Out of Time's Abyss

By Edgar Rice Burroughs

Page 16

that into the mind
of neither entered the thought or the temptation to desert his
companion--they would reach the fort together if both survived, or
neither would reach it.

They encountered the usual number of savage beasts and reptiles; but
they met them with a courageous recklessness born of desperation, and
by virtue of the very madness of the chances they took, they came
through unscathed and with the minimum of delay.

Shortly after noon they reached the end of the plateau. Before them
was a drop of two hundred feet to the valley beneath. To the left, in
the distance, they could see the waters of the great inland sea that
covers a considerable portion of the area of the crater island of
Caprona and at a little lesser distance to the south of the cliffs they
saw a thin spiral of smoke arising above the tree-tops.

The landscape was familiar--each recognized it immediately and knew
that that smoky column marked the spot where Dinosaur had stood. Was
the fort still there, or did the smoke arise from the smoldering embers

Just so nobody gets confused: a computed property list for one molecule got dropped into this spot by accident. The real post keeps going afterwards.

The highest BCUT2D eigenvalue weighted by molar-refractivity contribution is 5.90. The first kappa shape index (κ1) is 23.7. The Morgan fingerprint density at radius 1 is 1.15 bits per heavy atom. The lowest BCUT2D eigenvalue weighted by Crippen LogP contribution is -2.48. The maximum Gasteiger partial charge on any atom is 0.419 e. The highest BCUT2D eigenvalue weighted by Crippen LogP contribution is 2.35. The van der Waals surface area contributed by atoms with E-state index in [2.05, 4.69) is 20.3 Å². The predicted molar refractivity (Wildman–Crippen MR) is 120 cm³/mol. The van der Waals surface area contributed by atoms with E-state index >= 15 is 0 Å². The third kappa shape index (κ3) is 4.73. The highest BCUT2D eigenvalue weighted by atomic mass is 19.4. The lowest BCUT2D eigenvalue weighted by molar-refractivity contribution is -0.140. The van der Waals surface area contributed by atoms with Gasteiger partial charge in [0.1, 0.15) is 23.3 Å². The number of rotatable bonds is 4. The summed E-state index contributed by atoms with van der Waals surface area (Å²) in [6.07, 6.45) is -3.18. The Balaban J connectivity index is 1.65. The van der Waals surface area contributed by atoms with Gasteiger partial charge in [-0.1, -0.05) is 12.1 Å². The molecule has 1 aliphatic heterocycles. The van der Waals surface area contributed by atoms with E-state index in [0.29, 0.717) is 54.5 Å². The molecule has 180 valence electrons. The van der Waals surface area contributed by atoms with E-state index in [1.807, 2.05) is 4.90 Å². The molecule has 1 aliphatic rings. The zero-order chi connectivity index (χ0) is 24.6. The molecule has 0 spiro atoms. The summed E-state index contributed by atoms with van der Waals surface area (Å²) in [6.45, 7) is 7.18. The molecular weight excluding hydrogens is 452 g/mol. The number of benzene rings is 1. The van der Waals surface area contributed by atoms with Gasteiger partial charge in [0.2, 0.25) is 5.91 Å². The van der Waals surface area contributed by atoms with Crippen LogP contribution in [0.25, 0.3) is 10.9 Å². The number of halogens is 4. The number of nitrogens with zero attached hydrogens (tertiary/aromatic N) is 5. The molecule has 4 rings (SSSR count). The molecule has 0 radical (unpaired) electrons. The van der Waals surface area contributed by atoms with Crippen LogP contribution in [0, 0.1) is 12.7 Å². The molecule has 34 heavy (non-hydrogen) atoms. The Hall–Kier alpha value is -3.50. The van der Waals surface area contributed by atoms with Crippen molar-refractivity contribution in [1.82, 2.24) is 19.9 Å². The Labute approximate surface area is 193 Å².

of the building they had helped to fashion for the housing of their
party? Who could say!

Thirty precious minutes that seemed as many hours to the impatient men
were consumed in locating a precarious way from the summit to the base
of the cliffs that bounded the plateau upon the south, and then once
again they struck off upon level ground toward their goal. The closer
they approached the fort the greater became their apprehension that all
would not be well. They pictured the barracks deserted or the small
company massacred and the buildings in ashes. It was almost in a
frenzy of fear that they broke through the final fringe of jungle and
stood at last upon the verge of the open meadow a half-mile from Fort

"Lord!" ejaculated Sinclair. "They are still there!" And he fell to
his knees, sobbing.

Brady trembled like a leaf as he crossed himself and gave silent
thanks, for there before them stood the sturdy ramparts of Dinosaur and
from inside the inclosure rose a thin spiral of smoke that marked the
location of the cook-house. All was well, then, and their comrades
were preparing the evening meal!

Across the clearing they raced as though they had not already covered
in a single day a trackless, primeval country that might easily have
required two days by fresh and untired men. Within hailing distance
they set up such a loud shouting that presently heads appeared above
the top of

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